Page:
Obscure Music Artists: Why We Should Praise the Unknown


Elliot Moss performing one of his songs, “Best Light.” He has less than 500,000 listeners on Spotify, compared to the 6.1 million listeners of a different band, The Weekend. (Photo from Google)

Drake, Shakira, Taylor Swift and Eminem are all names that most everyone can recognize, even if one does not listen to their music. But what about Elliot Moss, Scotty Sire, Lily Kershaw and Sufjan Stevens?

With the introduction of the internet and music streaming, the once controlled public tastes in music diverged into genres such as rock, pop, folk, electronic, country and hip hop. Still, certain artists receive more recognition than others, which creates a hierarchy of popularity: the well-known, the somewhat known, the rising artists and the obscure. 

Obscure artists, such as Lily Kershaw and Sufjan Stevens, are usually found by a group of listeners who searched for specific genres of music instead of relying on algorithms to choose the music for them, like how a miner would stumble upon a rare mineral when searching for coal. Sometimes, the discovery happens so many times that a once unknown song tops the charts. In some cases, this brings the artist into the light as well, but other times, it’s only the one song that reaches the public eye. Thus, obscure artists remain largely unknown. 

Despite what it may seem, obscure artists often have better music than their well known counterparts. Popular music may be “popular” for a reason, but those songs rely on two factors: repetition and sound. Take the once famous, now infamous, “Baby” by Justin Beiber. The word “baby” is said a total of 55 times throughout the song, and is driven forward by the melody, which matches closely with the vocals. The same thing can be said about Lewis Capaldi’s “Before You Go,” where he says the title phrase nine times, which does not come anywhere near Beiber’s count, but succeeds in creating strong repetition in the chorus with some deviation in the verses.

Obscure artists rely on something more deeply ingrained in the human condition to create their music: emotion. Outside of the pressure to maintain high levels of popularity, their music tends to become a form of self-expression that is parallel to their experiences as opposed to what would be accepted in the public eye. This fact alone creates deeper, more heartfelt lyrics and creative deviations from normal musical patterns.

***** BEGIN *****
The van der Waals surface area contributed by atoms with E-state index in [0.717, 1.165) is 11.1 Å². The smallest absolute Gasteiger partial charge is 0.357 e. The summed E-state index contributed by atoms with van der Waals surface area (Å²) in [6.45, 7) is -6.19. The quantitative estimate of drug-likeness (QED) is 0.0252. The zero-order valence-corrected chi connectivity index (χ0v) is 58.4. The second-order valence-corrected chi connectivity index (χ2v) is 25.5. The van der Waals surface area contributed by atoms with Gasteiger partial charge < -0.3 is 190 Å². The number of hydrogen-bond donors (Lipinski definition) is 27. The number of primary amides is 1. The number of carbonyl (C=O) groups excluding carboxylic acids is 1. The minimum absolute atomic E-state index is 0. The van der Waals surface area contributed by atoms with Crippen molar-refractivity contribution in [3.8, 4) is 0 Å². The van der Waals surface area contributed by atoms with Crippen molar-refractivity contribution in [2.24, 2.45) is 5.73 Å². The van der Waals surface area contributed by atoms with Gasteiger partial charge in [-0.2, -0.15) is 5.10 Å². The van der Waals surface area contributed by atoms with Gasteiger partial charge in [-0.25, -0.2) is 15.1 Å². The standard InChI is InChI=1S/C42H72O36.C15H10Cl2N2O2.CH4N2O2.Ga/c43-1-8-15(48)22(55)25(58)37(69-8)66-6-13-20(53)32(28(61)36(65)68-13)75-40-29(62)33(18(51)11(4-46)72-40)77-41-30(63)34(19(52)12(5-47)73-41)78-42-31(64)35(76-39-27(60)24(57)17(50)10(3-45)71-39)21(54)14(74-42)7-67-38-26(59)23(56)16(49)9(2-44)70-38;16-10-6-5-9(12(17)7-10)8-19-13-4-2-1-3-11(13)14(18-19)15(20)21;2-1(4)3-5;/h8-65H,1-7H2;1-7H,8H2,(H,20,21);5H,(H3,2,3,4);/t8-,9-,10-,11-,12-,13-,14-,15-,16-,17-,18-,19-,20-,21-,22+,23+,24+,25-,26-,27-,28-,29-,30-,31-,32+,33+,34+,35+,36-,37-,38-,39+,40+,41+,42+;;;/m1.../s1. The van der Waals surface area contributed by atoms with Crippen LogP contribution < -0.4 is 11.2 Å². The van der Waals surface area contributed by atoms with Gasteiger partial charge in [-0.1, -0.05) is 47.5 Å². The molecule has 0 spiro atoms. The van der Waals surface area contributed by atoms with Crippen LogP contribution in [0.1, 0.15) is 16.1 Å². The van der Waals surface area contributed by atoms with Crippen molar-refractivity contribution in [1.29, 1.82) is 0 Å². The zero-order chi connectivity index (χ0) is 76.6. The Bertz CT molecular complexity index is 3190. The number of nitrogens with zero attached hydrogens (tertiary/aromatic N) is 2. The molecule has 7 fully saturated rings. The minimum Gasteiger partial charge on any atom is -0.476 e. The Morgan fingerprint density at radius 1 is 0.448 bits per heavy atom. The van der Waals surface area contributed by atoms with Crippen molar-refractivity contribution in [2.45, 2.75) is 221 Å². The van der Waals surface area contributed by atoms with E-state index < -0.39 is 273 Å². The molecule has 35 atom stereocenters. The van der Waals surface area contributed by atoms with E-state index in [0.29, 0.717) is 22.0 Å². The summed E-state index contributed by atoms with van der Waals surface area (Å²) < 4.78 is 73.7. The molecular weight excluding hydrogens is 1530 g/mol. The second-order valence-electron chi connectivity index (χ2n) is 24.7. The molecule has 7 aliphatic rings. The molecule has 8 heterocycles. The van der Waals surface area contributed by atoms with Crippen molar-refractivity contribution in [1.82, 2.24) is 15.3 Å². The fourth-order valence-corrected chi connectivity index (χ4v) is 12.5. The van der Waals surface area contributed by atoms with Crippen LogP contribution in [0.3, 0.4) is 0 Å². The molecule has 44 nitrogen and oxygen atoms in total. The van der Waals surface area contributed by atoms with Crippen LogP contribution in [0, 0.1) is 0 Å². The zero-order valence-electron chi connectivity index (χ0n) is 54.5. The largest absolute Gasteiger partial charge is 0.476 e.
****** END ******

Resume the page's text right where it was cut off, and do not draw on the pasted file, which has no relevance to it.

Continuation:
One of the lyrics of “The Wisp Sings” is “This is the murmur of the land.” These lyrics are a nod to the album’s name. (Photo from Google)

An example of this is “The Wisp Sings” by Winter Aid, which is a combination of indie and alternative music with peaceful yet powerful musical interludes and personal lyrics that never repeat but still build upon each other. Highly metaphorical, there are new nuances and meanings to unpack with every listen. This creates a depth that the intricate and emotional side of us can relate to, which makes sense, since it was birthed from this part of the artist.


The Ghost Club’s “This Bird Has Flown” is another archetype of this phenomenon. The song has emo-based lyrics and an upbeat tune, which can be compared to the vastly more popular Twenty One Pilots. Though there are similarities between the two bands, The Ghost Club shows a greater knack for incorporating both metaphorical and straight-forward lyrics into their songs to create the sense that the song comes from the heart and was written as an anthem for the self as well as others. Not to mention the creative use of alternate instruments during different portions of the song that keeps the experience interesting for the listener.

Though he can be referred to as “the love child of Brendon Urie and Tyler Joseph,” Domenic Raymond Dunegan (the lead singer of the band The Ghost Club) brings his own flair and style into his music. (Photo from Google)


This is not to say that all popular artists write shallow and robotic music. In fact, people like Billie Eilish and bands like AJR are celebrated every year for their contributions to the music industry. However, a pattern emerges that only certain artists of this type can retain a large fan base and receive such recognition. Eventually, they sink into lower levels of recognition once more, making way for “Tootsie Slide” and “Still Don’t Know My Name.”

So, next time the surface level ripples of the top songs don’t satisfy your need for creativity and depth, consider delving deeper into the lands of undiscovered and underappreciated artists.